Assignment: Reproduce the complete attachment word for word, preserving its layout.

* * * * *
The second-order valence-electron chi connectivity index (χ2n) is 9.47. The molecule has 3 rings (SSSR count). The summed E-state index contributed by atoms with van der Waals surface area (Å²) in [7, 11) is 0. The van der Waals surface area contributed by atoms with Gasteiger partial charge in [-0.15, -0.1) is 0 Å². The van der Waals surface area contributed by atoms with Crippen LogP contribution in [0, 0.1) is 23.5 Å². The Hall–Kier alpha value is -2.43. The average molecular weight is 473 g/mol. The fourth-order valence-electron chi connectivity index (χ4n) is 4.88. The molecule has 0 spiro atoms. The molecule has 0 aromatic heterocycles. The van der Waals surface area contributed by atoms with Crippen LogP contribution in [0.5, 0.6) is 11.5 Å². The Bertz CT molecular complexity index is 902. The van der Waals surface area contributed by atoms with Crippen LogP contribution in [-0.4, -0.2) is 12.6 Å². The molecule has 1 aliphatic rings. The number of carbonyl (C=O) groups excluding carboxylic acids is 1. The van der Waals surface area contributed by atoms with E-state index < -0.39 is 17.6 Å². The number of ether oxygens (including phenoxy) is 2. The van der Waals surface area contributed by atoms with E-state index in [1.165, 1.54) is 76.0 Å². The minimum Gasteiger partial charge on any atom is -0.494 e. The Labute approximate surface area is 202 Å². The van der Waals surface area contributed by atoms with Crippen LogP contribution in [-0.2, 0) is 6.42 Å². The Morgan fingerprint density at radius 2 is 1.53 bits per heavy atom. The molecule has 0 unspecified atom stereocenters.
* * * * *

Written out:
The second-order valence-electron chi connectivity index (χ2n) is 9.47. The molecule has 3 rings (SSSR count). The summed E-state index contributed by atoms with van der Waals surface area (Å²) in [7, 11) is 0. The van der Waals surface area contributed by atoms with Gasteiger partial charge in [-0.15, -0.1) is 0 Å². The van der Waals surface area contributed by atoms with Crippen LogP contribution in [0, 0.1) is 23.5 Å². The Hall–Kier alpha value is -2.43. The average molecular weight is 473 g/mol. The fourth-order valence-electron chi connectivity index (χ4n) is 4.88. The molecule has 0 spiro atoms. The molecule has 0 aromatic heterocycles. The van der Waals surface area contributed by atoms with Crippen LogP contribution in [0.5, 0.6) is 11.5 Å². The Bertz CT molecular complexity index is 902. The van der Waals surface area contributed by atoms with Crippen LogP contribution in [-0.4, -0.2) is 12.6 Å². The molecule has 1 aliphatic rings. The number of carbonyl (C=O) groups excluding carboxylic acids is 1. The van der Waals surface area contributed by atoms with E-state index < -0.39 is 17.6 Å². The number of ether oxygens (including phenoxy) is 2. The van der Waals surface area contributed by atoms with E-state index in [1.165, 1.54) is 76.0 Å². The minimum Gasteiger partial charge on any atom is -0.494 e. The Labute approximate surface area is 202 Å². The van der Waals surface area contributed by atoms with Crippen LogP contribution in [-0.2, 0) is 6.42 Å². The Morgan fingerprint density at radius 2 is 1.53 bits per heavy atom. The molecule has 0 unspecified atom stereocenters.